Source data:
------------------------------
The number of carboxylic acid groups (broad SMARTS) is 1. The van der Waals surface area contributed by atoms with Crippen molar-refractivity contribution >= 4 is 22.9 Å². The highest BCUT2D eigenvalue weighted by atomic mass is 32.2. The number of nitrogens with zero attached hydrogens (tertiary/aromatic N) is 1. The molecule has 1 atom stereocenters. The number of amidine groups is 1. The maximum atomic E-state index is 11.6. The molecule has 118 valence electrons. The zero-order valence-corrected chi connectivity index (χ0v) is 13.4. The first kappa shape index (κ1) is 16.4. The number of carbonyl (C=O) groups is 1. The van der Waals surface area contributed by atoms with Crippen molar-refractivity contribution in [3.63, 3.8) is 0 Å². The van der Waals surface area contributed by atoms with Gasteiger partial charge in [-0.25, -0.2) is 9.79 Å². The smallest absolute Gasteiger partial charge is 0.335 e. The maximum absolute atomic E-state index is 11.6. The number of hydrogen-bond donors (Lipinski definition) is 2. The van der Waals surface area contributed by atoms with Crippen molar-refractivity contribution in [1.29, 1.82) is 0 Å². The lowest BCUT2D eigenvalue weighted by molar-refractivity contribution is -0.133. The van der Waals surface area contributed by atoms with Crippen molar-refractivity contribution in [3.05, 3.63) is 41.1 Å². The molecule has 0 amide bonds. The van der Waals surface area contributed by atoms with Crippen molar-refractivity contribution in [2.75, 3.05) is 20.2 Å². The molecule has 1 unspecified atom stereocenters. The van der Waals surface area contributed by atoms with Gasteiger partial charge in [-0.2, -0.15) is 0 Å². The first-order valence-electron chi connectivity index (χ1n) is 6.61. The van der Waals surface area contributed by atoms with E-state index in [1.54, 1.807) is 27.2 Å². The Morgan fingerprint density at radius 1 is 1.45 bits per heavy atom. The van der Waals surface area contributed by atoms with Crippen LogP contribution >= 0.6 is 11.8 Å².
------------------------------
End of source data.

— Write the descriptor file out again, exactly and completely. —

The number of carboxylic acid groups (broad SMARTS) is 1. The van der Waals surface area contributed by atoms with Crippen molar-refractivity contribution >= 4 is 22.9 Å². The highest BCUT2D eigenvalue weighted by atomic mass is 32.2. The number of nitrogens with zero attached hydrogens (tertiary/aromatic N) is 1. The molecule has 1 atom stereocenters. The number of amidine groups is 1. The maximum atomic E-state index is 11.6. The molecule has 118 valence electrons. The zero-order valence-corrected chi connectivity index (χ0v) is 13.4. The first kappa shape index (κ1) is 16.4. The number of carbonyl (C=O) groups is 1. The van der Waals surface area contributed by atoms with Crippen molar-refractivity contribution in [3.63, 3.8) is 0 Å². The van der Waals surface area contributed by atoms with Gasteiger partial charge in [-0.25, -0.2) is 9.79 Å². The smallest absolute Gasteiger partial charge is 0.335 e. The maximum absolute atomic E-state index is 11.6. The number of hydrogen-bond donors (Lipinski definition) is 2. The van der Waals surface area contributed by atoms with Crippen molar-refractivity contribution in [1.29, 1.82) is 0 Å². The lowest BCUT2D eigenvalue weighted by molar-refractivity contribution is -0.133. The van der Waals surface area contributed by atoms with Crippen molar-refractivity contribution in [3.05, 3.63) is 41.1 Å². The molecule has 0 amide bonds. The van der Waals surface area contributed by atoms with Crippen molar-refractivity contribution in [2.75, 3.05) is 20.2 Å². The molecule has 1 unspecified atom stereocenters. The van der Waals surface area contributed by atoms with Gasteiger partial charge in [-0.2, -0.15) is 0 Å². The first-order valence-electron chi connectivity index (χ1n) is 6.61. The van der Waals surface area contributed by atoms with E-state index in [1.54, 1.807) is 27.2 Å². The Morgan fingerprint density at radius 1 is 1.45 bits per heavy atom. The van der Waals surface area contributed by atoms with Crippen LogP contribution >= 0.6 is 11.8 Å².